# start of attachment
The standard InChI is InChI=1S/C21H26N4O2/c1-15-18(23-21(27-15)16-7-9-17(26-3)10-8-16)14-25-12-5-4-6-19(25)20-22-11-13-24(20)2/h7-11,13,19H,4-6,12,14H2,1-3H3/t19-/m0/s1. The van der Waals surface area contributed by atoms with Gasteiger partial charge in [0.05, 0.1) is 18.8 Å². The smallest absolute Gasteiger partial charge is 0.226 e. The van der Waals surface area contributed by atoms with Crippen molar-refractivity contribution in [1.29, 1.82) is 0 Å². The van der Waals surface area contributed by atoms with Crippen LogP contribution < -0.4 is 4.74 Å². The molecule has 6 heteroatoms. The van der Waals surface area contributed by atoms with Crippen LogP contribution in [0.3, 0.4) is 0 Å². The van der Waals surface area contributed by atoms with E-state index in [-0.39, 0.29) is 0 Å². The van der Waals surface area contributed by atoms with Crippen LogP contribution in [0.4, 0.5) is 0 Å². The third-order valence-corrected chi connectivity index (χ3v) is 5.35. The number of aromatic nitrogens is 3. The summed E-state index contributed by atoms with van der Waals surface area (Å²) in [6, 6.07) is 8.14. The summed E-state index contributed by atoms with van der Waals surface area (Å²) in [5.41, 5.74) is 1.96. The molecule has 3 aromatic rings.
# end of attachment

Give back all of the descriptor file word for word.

The standard InChI is InChI=1S/C21H26N4O2/c1-15-18(23-21(27-15)16-7-9-17(26-3)10-8-16)14-25-12-5-4-6-19(25)20-22-11-13-24(20)2/h7-11,13,19H,4-6,12,14H2,1-3H3/t19-/m0/s1. The van der Waals surface area contributed by atoms with Gasteiger partial charge in [0.05, 0.1) is 18.8 Å². The smallest absolute Gasteiger partial charge is 0.226 e. The van der Waals surface area contributed by atoms with Crippen molar-refractivity contribution in [1.29, 1.82) is 0 Å². The van der Waals surface area contributed by atoms with Crippen LogP contribution < -0.4 is 4.74 Å². The molecule has 6 heteroatoms. The van der Waals surface area contributed by atoms with Crippen LogP contribution in [0.3, 0.4) is 0 Å². The van der Waals surface area contributed by atoms with E-state index in [-0.39, 0.29) is 0 Å². The van der Waals surface area contributed by atoms with Crippen LogP contribution in [0.4, 0.5) is 0 Å². The third-order valence-corrected chi connectivity index (χ3v) is 5.35. The number of aromatic nitrogens is 3. The summed E-state index contributed by atoms with van der Waals surface area (Å²) in [6, 6.07) is 8.14. The summed E-state index contributed by atoms with van der Waals surface area (Å²) in [5.41, 5.74) is 1.96. The molecule has 3 aromatic rings.